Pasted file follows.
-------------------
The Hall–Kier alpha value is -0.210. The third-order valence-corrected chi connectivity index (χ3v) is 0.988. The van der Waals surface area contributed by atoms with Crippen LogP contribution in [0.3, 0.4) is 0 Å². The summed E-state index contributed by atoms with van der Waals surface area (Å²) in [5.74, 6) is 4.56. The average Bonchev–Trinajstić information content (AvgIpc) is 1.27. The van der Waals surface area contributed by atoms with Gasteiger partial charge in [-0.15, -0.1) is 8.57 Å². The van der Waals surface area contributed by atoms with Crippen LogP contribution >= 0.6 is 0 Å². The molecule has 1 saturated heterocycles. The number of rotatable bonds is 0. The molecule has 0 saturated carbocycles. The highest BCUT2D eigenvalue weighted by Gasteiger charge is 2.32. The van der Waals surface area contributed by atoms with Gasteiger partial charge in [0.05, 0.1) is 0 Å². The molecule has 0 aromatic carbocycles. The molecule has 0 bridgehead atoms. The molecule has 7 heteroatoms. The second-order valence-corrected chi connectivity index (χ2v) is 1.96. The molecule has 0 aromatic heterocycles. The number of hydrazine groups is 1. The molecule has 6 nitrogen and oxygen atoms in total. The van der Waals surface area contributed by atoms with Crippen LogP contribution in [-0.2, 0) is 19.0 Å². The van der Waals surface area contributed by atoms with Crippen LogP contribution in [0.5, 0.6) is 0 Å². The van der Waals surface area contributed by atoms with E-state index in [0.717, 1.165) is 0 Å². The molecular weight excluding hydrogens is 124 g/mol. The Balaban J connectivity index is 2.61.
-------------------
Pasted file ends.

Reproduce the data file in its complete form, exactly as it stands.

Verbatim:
The Hall–Kier alpha value is -0.210. The third-order valence-corrected chi connectivity index (χ3v) is 0.988. The van der Waals surface area contributed by atoms with Crippen LogP contribution in [0.3, 0.4) is 0 Å². The summed E-state index contributed by atoms with van der Waals surface area (Å²) in [5.74, 6) is 4.56. The average Bonchev–Trinajstić information content (AvgIpc) is 1.27. The van der Waals surface area contributed by atoms with Gasteiger partial charge in [-0.15, -0.1) is 8.57 Å². The van der Waals surface area contributed by atoms with Crippen LogP contribution >= 0.6 is 0 Å². The molecule has 1 saturated heterocycles. The number of rotatable bonds is 0. The molecule has 0 saturated carbocycles. The highest BCUT2D eigenvalue weighted by Gasteiger charge is 2.32. The van der Waals surface area contributed by atoms with Gasteiger partial charge in [0.05, 0.1) is 0 Å². The molecule has 0 aromatic carbocycles. The molecule has 0 bridgehead atoms. The molecule has 7 heteroatoms. The second-order valence-corrected chi connectivity index (χ2v) is 1.96. The molecule has 0 aromatic heterocycles. The number of hydrazine groups is 1. The molecule has 6 nitrogen and oxygen atoms in total. The van der Waals surface area contributed by atoms with Crippen LogP contribution in [-0.2, 0) is 19.0 Å². The van der Waals surface area contributed by atoms with Crippen LogP contribution in [0.5, 0.6) is 0 Å². The van der Waals surface area contributed by atoms with E-state index in [0.717, 1.165) is 0 Å². The molecular weight excluding hydrogens is 124 g/mol. The Balaban J connectivity index is 2.61.